Truths well told: philosophy related books worth reading

Readers of this site will note that I have a broad definition of “philosopher.” My reading list reflects this. Below you will find fiction and nonfiction. Books about seeking, psychology, history, and the science of the future. I believe philosophers are all passionately curious about how things work, why things are, and where we might be going. They don’t just read “philosophy books” but all kinds.

Here are some books that got me thinking about things in a new light, and perhaps some of them will do the same for you.

Seeking purpose and place
Hesse, Hermann, Siddhartha | our thoughts – Rosner’s is a great translation of this Nobel Laureate’s masterpiece. Story of a man who meets the Buddha yet chooses to walk his own path to Enlightenment. This remarkable 150 page could change your life, if you are so inclined.

Maugham, W Somerset, The Razor’s Edge – A young man comes back from WWI changed forever. He cannot return to his previous life, so he wanders the world in search of answers and of himself.

Thoreau, Henry David, Walden – A beautiful guide to life, nature, and self discovery.

Ethics, politics, leadership: how to “make your way” in the world
Aurelius, Marcus, Meditations – A gem of wisdom from the stoic Roman emperor: how to live in peace though surrounded by war. The best translation is that of George Long.

Gracian, Baltasar, The Art of Worldly Wisdom | our thoughts – Timeless aphorisms on achieving worldly success, recommended by both Nietzsche and Schopenhauer.

Huntford, Roland, The Last Place on Earth – A masterful account of the Race to the South Pole. Two men went; only one returned. Why? Amundsen and Scott were two very different leaders. I learned more from reading this book than from any book I have picked up in the business section of the bookstore.

Spinoza, Benedict, Ethics – Quite possibly the most magnificent and difficult book in the history of philosophy. In these 200 pages, one will find the spirit of modern thought, the light that inspired Albert Einstein and Will Durant, and a path to blessedness. Worth every ounce of effort, but the challenge is no joke. It is not to be read; it is to be studied. Readers new to Spinoza might want to begin with Scruton’s friendly little intro Spinoza and Runes’ abridgment The Ethics Of Spinoza: The Road to Inner Freedom before trying to tackle the original. Nadler’s Spinoza’s Ethics: An Introduction is a great companion.

Philosophy, generally
Boethius, The Consolation of Philosophy – A timeless personal testament on the power of philosophy to elevate and heal the human heart.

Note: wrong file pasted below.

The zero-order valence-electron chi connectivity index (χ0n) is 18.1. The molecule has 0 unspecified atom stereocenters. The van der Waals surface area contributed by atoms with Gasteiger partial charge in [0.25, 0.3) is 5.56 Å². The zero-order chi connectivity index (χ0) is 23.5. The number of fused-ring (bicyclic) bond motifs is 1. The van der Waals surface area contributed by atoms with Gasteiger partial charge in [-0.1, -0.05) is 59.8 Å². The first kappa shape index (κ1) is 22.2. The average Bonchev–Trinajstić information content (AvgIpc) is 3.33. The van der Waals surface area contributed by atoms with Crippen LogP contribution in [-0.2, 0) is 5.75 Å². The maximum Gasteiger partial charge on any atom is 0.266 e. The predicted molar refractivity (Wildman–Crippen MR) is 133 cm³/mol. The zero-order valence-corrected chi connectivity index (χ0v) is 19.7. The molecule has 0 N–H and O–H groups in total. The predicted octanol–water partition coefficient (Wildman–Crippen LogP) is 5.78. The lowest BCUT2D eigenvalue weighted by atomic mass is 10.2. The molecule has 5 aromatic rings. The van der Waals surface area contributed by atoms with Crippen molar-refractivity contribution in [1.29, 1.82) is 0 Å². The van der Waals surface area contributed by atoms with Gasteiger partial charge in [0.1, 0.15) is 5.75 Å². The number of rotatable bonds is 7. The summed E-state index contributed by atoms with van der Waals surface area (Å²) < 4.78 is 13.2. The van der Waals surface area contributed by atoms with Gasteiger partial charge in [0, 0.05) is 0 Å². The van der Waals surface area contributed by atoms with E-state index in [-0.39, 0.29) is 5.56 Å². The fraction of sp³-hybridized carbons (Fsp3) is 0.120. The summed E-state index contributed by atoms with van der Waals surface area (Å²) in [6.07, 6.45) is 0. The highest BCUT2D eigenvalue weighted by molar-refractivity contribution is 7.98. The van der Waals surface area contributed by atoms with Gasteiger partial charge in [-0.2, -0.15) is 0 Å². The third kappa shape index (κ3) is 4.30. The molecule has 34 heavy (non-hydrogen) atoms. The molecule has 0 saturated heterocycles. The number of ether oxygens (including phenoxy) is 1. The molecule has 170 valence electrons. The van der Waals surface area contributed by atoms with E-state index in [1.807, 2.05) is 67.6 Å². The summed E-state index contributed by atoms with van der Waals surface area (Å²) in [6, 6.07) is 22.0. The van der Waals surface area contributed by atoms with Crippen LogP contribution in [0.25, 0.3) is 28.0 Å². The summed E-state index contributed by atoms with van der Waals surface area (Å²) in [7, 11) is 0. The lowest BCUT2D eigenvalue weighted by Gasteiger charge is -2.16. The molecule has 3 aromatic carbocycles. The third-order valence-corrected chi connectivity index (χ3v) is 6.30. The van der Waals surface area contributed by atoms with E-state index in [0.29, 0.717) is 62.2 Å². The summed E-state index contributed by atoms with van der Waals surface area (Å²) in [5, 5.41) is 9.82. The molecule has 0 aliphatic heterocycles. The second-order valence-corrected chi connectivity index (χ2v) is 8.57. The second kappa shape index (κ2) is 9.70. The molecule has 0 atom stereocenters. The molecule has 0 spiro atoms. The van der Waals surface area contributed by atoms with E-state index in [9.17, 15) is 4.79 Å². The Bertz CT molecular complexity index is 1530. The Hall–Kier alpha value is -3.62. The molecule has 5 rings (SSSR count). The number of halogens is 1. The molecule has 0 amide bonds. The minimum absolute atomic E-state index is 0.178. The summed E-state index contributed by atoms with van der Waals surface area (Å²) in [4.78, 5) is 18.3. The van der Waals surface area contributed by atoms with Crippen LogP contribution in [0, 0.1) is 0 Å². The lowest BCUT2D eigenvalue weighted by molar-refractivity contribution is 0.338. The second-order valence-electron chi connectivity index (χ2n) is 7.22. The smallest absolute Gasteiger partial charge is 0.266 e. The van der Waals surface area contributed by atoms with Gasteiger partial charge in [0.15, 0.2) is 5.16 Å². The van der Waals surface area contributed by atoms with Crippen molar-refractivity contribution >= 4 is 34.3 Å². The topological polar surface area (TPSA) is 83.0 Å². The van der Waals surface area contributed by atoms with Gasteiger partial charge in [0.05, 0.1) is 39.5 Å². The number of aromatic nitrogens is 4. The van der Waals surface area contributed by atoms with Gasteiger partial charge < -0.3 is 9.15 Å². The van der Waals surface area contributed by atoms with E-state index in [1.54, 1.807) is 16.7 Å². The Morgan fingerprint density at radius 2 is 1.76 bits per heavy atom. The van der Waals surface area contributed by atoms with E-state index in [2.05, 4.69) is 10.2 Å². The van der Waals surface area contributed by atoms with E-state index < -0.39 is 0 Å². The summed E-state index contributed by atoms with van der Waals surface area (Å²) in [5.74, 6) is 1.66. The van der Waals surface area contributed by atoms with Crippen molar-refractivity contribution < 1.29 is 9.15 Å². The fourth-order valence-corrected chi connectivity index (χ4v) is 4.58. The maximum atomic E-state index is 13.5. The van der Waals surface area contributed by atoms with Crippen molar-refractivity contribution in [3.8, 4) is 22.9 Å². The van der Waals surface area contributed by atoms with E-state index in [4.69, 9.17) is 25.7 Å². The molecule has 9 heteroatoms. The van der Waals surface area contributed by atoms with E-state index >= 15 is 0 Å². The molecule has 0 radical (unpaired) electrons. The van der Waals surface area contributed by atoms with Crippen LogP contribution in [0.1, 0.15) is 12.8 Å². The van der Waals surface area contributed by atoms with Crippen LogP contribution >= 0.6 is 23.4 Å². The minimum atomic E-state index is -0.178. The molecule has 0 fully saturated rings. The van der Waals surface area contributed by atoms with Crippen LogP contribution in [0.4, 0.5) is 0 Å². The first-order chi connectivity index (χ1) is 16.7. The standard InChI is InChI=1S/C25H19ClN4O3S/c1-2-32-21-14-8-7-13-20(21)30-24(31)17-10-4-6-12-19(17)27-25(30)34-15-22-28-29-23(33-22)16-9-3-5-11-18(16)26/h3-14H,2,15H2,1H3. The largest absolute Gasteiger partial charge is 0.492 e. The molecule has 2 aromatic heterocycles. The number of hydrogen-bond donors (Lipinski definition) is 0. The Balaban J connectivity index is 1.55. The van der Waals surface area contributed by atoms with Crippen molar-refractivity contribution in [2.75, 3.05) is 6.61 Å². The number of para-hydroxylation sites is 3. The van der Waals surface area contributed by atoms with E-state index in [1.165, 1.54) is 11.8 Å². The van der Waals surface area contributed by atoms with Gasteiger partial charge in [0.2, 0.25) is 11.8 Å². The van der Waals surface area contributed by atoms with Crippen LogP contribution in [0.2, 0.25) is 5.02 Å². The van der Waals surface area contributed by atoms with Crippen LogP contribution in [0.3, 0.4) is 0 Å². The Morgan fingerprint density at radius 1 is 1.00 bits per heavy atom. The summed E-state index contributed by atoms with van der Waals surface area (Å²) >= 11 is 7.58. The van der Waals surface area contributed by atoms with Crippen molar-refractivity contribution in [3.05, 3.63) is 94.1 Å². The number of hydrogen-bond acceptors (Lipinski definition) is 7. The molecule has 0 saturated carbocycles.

Dalton, Jerry, Tao Te Ching: Backward Down the Path – A decent version of Tao Te Ching, the ancient Chinese wisdom text.

Durant, Will, The Story of Philosophy – If you’re marooned on a desert island with just one book, this intro to great philosophical personalities is a good one to have. Even better, there’s a top-notch Audio CD version in two parts (Vol. 1 and Vol. 2) to keep you company on the road.

Psychology, history, speculation: why things are and where do we go from here?
Cain, Susan, Quiet: The Power of Introverts in a World That Can’t Stop Talking – our thoughts – The rare book that we’d recommend to anyone. Almost all of us know an introvert, but do we really understand them? Using case studies and the latest scientific research, this book may change your perception, improve your team, or even save a life–if you’re an introvert, this life could be your own.

Kaku, Michio, Physics of the Future: How Science Will Shape Human Destiny and Our Daily Lives by the Year 2100 – Get a glimpse of the science and technology that will shape the next 100 years of human history.

Morris, Charles, A Time of Passion: America 1960-1980our thoughts – This book will help you understand the underlying forces at work during a pivotal time in American history (and in some sense, world history). Remarkably, the insights in this book still hold true today, thirty years after it was published!

Shenk, Joshua, Lincoln’s Melancholy – Much has been written about Lincoln’s political brilliance (Team of Rivals) and his Civil War years. But how did he become the man he was? It wasn’t by magic. He was shaped in large part by his melancholy and the traits and habits that he developed to deal with it.

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